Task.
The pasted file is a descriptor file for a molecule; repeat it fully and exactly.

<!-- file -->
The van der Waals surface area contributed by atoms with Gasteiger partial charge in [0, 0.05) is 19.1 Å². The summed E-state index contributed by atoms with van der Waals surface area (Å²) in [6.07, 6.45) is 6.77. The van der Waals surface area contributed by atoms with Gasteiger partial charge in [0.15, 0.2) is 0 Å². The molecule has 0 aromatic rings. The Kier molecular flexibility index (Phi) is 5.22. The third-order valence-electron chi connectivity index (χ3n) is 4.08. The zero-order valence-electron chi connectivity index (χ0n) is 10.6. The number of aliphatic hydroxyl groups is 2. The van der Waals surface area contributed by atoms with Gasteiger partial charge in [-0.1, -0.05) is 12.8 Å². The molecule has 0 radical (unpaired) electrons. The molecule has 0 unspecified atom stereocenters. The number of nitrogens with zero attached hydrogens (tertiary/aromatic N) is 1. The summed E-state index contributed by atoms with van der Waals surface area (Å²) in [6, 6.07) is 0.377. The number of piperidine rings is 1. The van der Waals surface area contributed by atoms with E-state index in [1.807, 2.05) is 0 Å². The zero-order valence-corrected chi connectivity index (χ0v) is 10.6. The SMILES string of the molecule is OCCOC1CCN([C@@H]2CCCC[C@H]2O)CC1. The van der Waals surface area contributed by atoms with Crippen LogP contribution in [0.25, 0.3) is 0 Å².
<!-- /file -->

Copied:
The van der Waals surface area contributed by atoms with Gasteiger partial charge in [0, 0.05) is 19.1 Å². The summed E-state index contributed by atoms with van der Waals surface area (Å²) in [6.07, 6.45) is 6.77. The van der Waals surface area contributed by atoms with Gasteiger partial charge in [0.15, 0.2) is 0 Å². The molecule has 0 aromatic rings. The Kier molecular flexibility index (Phi) is 5.22. The third-order valence-electron chi connectivity index (χ3n) is 4.08. The zero-order valence-electron chi connectivity index (χ0n) is 10.6. The number of aliphatic hydroxyl groups is 2. The van der Waals surface area contributed by atoms with Gasteiger partial charge in [-0.1, -0.05) is 12.8 Å². The molecule has 0 radical (unpaired) electrons. The molecule has 0 unspecified atom stereocenters. The number of nitrogens with zero attached hydrogens (tertiary/aromatic N) is 1. The summed E-state index contributed by atoms with van der Waals surface area (Å²) in [6, 6.07) is 0.377. The number of piperidine rings is 1. The van der Waals surface area contributed by atoms with E-state index in [1.807, 2.05) is 0 Å². The zero-order valence-corrected chi connectivity index (χ0v) is 10.6. The SMILES string of the molecule is OCCOC1CCN([C@@H]2CCCC[C@H]2O)CC1. The van der Waals surface area contributed by atoms with Crippen LogP contribution in [0.25, 0.3) is 0 Å².